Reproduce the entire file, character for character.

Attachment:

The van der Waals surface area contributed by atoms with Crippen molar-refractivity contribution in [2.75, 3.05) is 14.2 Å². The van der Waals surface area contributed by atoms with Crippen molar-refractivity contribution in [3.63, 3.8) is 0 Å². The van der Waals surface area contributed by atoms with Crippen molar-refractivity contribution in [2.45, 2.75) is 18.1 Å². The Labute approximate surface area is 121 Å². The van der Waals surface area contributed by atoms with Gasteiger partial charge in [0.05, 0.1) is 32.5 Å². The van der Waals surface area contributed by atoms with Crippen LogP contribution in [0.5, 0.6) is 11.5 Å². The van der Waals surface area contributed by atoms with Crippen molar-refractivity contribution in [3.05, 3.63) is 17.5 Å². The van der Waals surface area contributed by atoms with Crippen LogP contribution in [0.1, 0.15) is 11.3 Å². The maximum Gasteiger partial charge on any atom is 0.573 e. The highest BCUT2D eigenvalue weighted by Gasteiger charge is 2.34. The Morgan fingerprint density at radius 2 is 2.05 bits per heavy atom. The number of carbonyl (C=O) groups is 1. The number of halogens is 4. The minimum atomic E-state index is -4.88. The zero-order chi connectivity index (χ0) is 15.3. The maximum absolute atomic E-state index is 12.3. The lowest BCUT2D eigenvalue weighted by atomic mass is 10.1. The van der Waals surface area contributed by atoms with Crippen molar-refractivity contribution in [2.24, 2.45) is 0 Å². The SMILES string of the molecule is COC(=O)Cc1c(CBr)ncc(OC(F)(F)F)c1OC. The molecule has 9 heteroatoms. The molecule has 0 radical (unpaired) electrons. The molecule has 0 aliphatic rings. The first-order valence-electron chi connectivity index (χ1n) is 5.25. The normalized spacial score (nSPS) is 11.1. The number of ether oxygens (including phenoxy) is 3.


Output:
The van der Waals surface area contributed by atoms with Crippen molar-refractivity contribution in [2.75, 3.05) is 14.2 Å². The van der Waals surface area contributed by atoms with Crippen molar-refractivity contribution in [3.63, 3.8) is 0 Å². The van der Waals surface area contributed by atoms with Crippen molar-refractivity contribution in [2.45, 2.75) is 18.1 Å². The Labute approximate surface area is 121 Å². The van der Waals surface area contributed by atoms with Gasteiger partial charge in [0.05, 0.1) is 32.5 Å². The van der Waals surface area contributed by atoms with Crippen LogP contribution in [0.5, 0.6) is 11.5 Å². The van der Waals surface area contributed by atoms with Crippen molar-refractivity contribution in [3.05, 3.63) is 17.5 Å². The van der Waals surface area contributed by atoms with Crippen LogP contribution in [0.1, 0.15) is 11.3 Å². The maximum Gasteiger partial charge on any atom is 0.573 e. The highest BCUT2D eigenvalue weighted by Gasteiger charge is 2.34. The Morgan fingerprint density at radius 2 is 2.05 bits per heavy atom. The number of carbonyl (C=O) groups is 1. The number of halogens is 4. The minimum atomic E-state index is -4.88. The zero-order chi connectivity index (χ0) is 15.3. The maximum absolute atomic E-state index is 12.3. The lowest BCUT2D eigenvalue weighted by atomic mass is 10.1. The van der Waals surface area contributed by atoms with Crippen molar-refractivity contribution in [2.24, 2.45) is 0 Å². The SMILES string of the molecule is COC(=O)Cc1c(CBr)ncc(OC(F)(F)F)c1OC. The molecule has 9 heteroatoms. The molecule has 0 radical (unpaired) electrons. The molecule has 0 aliphatic rings. The first-order valence-electron chi connectivity index (χ1n) is 5.25. The normalized spacial score (nSPS) is 11.1. The number of ether oxygens (including phenoxy) is 3.